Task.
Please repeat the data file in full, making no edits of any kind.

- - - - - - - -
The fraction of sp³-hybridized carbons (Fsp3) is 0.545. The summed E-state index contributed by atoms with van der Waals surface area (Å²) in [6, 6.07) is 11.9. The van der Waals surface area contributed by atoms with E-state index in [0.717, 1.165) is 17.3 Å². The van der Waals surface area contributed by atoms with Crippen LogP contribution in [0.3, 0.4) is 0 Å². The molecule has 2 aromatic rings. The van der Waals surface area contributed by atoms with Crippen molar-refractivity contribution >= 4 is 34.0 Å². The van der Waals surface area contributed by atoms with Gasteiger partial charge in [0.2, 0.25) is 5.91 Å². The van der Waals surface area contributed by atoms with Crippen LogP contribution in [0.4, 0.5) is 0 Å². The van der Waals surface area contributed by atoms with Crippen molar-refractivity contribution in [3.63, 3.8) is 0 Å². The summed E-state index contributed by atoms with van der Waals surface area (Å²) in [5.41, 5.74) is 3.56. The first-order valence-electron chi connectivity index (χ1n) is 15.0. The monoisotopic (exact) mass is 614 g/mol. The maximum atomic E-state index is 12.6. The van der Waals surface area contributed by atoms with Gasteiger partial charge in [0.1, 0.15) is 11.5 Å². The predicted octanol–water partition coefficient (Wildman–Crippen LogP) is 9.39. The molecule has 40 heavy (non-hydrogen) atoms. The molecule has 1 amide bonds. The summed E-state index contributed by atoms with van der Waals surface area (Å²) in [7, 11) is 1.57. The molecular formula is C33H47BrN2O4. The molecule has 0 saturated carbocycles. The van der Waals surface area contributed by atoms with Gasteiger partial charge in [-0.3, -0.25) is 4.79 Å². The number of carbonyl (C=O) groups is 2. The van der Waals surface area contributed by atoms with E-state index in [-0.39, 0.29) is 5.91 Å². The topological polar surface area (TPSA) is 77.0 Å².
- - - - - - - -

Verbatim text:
The fraction of sp³-hybridized carbons (Fsp3) is 0.545. The summed E-state index contributed by atoms with van der Waals surface area (Å²) in [6, 6.07) is 11.9. The van der Waals surface area contributed by atoms with E-state index in [0.717, 1.165) is 17.3 Å². The van der Waals surface area contributed by atoms with Crippen LogP contribution in [0.3, 0.4) is 0 Å². The molecule has 2 aromatic rings. The van der Waals surface area contributed by atoms with Crippen molar-refractivity contribution >= 4 is 34.0 Å². The van der Waals surface area contributed by atoms with Gasteiger partial charge in [0.2, 0.25) is 5.91 Å². The van der Waals surface area contributed by atoms with Crippen LogP contribution in [0.4, 0.5) is 0 Å². The van der Waals surface area contributed by atoms with Crippen molar-refractivity contribution in [3.63, 3.8) is 0 Å². The summed E-state index contributed by atoms with van der Waals surface area (Å²) in [5.41, 5.74) is 3.56. The first-order valence-electron chi connectivity index (χ1n) is 15.0. The monoisotopic (exact) mass is 614 g/mol. The maximum atomic E-state index is 12.6. The van der Waals surface area contributed by atoms with Gasteiger partial charge in [0.1, 0.15) is 11.5 Å². The predicted octanol–water partition coefficient (Wildman–Crippen LogP) is 9.39. The molecule has 40 heavy (non-hydrogen) atoms. The molecule has 1 amide bonds. The summed E-state index contributed by atoms with van der Waals surface area (Å²) in [7, 11) is 1.57. The molecular formula is C33H47BrN2O4. The molecule has 0 saturated carbocycles. The van der Waals surface area contributed by atoms with Gasteiger partial charge in [-0.3, -0.25) is 4.79 Å². The number of carbonyl (C=O) groups is 2. The van der Waals surface area contributed by atoms with E-state index in [-0.39, 0.29) is 5.91 Å². The topological polar surface area (TPSA) is 77.0 Å².